Exotify Elsewhere Pt. II at SWIM Gallery

Shotgun Review

Exotify Elsewhere Pt. II at SWIM Gallery

By Kelly Kirkland February 20, 2019

Shotgun Reviews are an open forum where we invite the international art community to contribute timely, short-format responses to an exhibition or event. If you are interested in submitting a Shotgun Review, please click this link for more information. In this Shotgun Review, Kelly Kirkland reviews Exotify Elsewhere Pt. II at SWIM Gallery in San Francisco.


Exotify Elsewhere Pt. II, on view at SWIM Gallery, is a show that is first and foremost about bodies. Encompassing video, drawing, photography, and installation, the featured works respond to lived experiences of non-white (and, specifically, Black and Brown) femme-identified persons. Taylor Davis and Grace Sanabria, the show’s curators, state, “The artists in Exotify Elsewhere Pt. II oppose the binds of historic fetishization on femme bodies and cultures not rooted in whiteness.”

Upon entering the exhibition space, viewers encounter the sweet stays heavy and heavy and heavier (2018), a two-channel video on a mounted screen by the Oakland-based multidisciplinary artist, Yetunde Olagbaju. The soundless video opens with a close-up of a Black actor placing stickers of Mammy figurines onto their bare breast. A thick liquid (Aunt Jemima syrup, perhaps) is poured across their chest; as it drips down their body, the stickers slowly release from their skin, sliding off as gravity loosens their hold, and the actor wipes the sticky substance off their body with a red handkerchief. 

Placing images of Mammy, a de-sexed fiction invented by the white imaginary, onto a Black femme breast, the site of the Mammy’s domestic labor, is an act that is heavy with intention. The sticky-sweet release of these historically oppressive images serves as a moving conceptual entry point into the exhibition, for Olagbaju’s video draws out the historical binaries that the rest of the works in the show push against.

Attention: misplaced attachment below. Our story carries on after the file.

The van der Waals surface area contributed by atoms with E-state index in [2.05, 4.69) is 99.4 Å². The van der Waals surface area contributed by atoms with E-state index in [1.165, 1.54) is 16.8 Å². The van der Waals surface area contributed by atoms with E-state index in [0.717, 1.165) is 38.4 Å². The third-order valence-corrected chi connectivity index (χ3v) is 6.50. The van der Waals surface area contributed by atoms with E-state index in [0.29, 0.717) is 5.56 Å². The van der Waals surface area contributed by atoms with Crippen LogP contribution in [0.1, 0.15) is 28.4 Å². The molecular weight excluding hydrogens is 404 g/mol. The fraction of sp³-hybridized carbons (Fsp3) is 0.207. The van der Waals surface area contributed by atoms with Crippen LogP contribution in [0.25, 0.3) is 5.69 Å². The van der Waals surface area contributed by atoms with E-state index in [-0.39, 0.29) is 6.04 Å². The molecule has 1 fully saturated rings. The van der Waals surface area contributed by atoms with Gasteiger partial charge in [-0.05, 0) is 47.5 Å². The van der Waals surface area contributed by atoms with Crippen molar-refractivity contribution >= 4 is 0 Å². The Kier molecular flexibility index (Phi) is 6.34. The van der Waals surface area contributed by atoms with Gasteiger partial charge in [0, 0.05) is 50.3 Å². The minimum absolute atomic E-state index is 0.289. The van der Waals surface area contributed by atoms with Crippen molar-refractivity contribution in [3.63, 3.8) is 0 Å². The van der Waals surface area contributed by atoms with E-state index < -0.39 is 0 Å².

Yetunde Olagbaju. the sweet stays heavy and heavy and heavier, 2018 (video still); 5:51. Courtesy of the Artist and SWIM Gallery. 

In a mixed-media installation resembling a New-Age altar, Sara Gonzalez-Bautista fills a corner of the gallery with offering trays containing fleshy silicone and epoxy forms that, at first glance, alternately resemble food items or human breasts. Amid a cosmic collage of prayer candles and oracle-deck cards, a platter of peaches rests on a place mat decorated with an embroidered eggplant. Emojis of peaches and eggplants are associated with sex. These widely distributed and consumed symbols serve as conduits for cultural knowledge and communication. In blending the sacred, secular, figural, and abstract, the artist creates a personal universe of spiritual understanding.

The twelve artists of color included in Exotify Elsewhere Pt. II assert their physical and spiritual presences to challenge prescribed notions of gendered and sexual difference. In her poem s m i l e, Azha Ayanna writes, “when will black womxn not be desexualized/hypersexualized? / fetishized/deemed undesirable? / when will black womxn not be dehumanized?” Exotify Elsewhere Pt. II emphatically responds: Here and now.

Exotify Elsewhere Pt. II was on view at SWIM Gallery in San Francisco through February 10, 2019.

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